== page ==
ABOUT THE PROJECT
Strengthening communities that are most in need
Between 2008 and 2009, regional employers shed almost 20,000 jobs. The economic downturn, continued into 2010, left large numbers of residents unemployed and unable to find new work. While the majority of those in poverty live in urban areas like Buffalo and Niagara Falls, families in the region’s suburbs have experienced the biggest increase in poverty. One out of three with incomes below poverty now live outside urban areas where support services such as emergency food, housing and employment training are concentrated. Meanwhile, service providers are being challenged to expand capacity, improve access and generate additional revenues for expanded services, while dealing with funding cuts. To strengthen the safety net in communities where residents are struggling the most, The John R. Oishei Foundation created the Mobile Safety-Net Team Initiative in 2009 to go into communities in Erie and Niagara Counties to assess how the downturn in the economy is impacting residents, help connect residents with services, and build relationships with service providers.
UBRI WORK & SOLUTIONS
Assessments, insights and analysis to guide decisions
In 2012, twelve representative communities were selected for additional assessment and investment as part of the Mobile Safety-Net Team initiative, which included the team’s partnership with the University at Buffalo Regional Institute. This research was designed to gather additional insights from residents, conduct focus groups, hear from organizations and develop a tool that will assist foundations and communities in strengthening the safety net of services. The in-depth analysis and recommendations in the reports are grounded in this research conducted by the University at Buffalo Regional Institute and the Mobile Safety-Net Team and are intended to spur thought in the community about opportunities to create a stronger human services safety-net.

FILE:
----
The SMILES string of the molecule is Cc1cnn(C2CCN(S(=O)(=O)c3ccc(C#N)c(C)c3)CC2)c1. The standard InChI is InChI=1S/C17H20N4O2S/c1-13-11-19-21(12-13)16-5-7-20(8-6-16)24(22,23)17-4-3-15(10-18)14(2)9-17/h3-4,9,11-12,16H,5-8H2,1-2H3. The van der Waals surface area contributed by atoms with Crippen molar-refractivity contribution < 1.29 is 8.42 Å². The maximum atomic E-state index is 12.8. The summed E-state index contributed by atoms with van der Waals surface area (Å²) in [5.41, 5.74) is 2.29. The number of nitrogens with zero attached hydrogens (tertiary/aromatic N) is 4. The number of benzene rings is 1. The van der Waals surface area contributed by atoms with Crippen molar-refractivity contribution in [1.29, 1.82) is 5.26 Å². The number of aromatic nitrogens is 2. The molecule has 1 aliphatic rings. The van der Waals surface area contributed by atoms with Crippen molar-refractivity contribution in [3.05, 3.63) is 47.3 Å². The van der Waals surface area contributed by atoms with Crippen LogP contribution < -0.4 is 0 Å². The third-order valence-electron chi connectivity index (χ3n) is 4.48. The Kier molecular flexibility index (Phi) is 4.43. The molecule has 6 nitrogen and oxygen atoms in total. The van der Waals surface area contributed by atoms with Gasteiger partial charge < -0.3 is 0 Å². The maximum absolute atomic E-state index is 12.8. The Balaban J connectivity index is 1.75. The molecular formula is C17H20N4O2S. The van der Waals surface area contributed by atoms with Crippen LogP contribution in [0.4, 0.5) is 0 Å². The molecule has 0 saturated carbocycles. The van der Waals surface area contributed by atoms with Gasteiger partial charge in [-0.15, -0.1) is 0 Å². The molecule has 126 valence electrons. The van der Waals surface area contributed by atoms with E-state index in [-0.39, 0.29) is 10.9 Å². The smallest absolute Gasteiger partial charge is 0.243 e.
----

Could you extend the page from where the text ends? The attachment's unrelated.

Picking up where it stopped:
View the Work
PROVIDING CONTEXT FOR ACTION IN STRENGTHENING WNY’S SAFETY NET
Different needs for different places across the region
The reports connected people and places, to give context for the network’s strengths and weaknesses in serving vulnerable populations. Exploring the people in need includes factors relating to individuals and families, work, income, poverty and education that may put residents at risk. There was a special look at the most vulnerable including demographics, human service needs and barriers they experience to getting support services. Finally, the place was examined with a lens including indicators of high housing costs, transportation barriers and crime.
MAPPING THE LANDSCAPE OF SERVICES
Evaluating the Match Between Needs and Services
Maps demonstrate where service providers are located in relation to the populations they serve to assess the match between services and needs in each community, as well as understanding accessibility of the location. The analysis includes the strengths of the human services system, gaps in services, barriers to connecting with residents and promising developments.
INSIGHTS FROM THE FIELD
Listening to Those Who Live It Everyday
The research incorporated stories of real individuals in communities who agreed to talk with us and share some of their personal accounts. We asked them about the challenges they face, about the services and supports that have been helpful, barriers and their goals for the future. Through these individuals, this study’s findings are humanized, and a clearer picture emerges as to the interconnectedness of issues. We also looked at best practices from across the country to develop recommendations and strategies for strengthening the landscape of services.
“With us it’s feast or famine. Sometimes we have a lot of money. Sometimes I don’t know how we’re going to buy food.”
AN EXAMPLE OF A COMMUNITY’S LANDSCAPE OF SERVICES
Understanding what’s available in the community and what’s lacking
In addition to mapping where services are located, UBRI looked at the size of the agency providers, whether the entity is non-profit or government run, the target populations they serve, and the types of services they provide- all to establish the landscape of services within a community to identify gaps and opportunities in the safety net.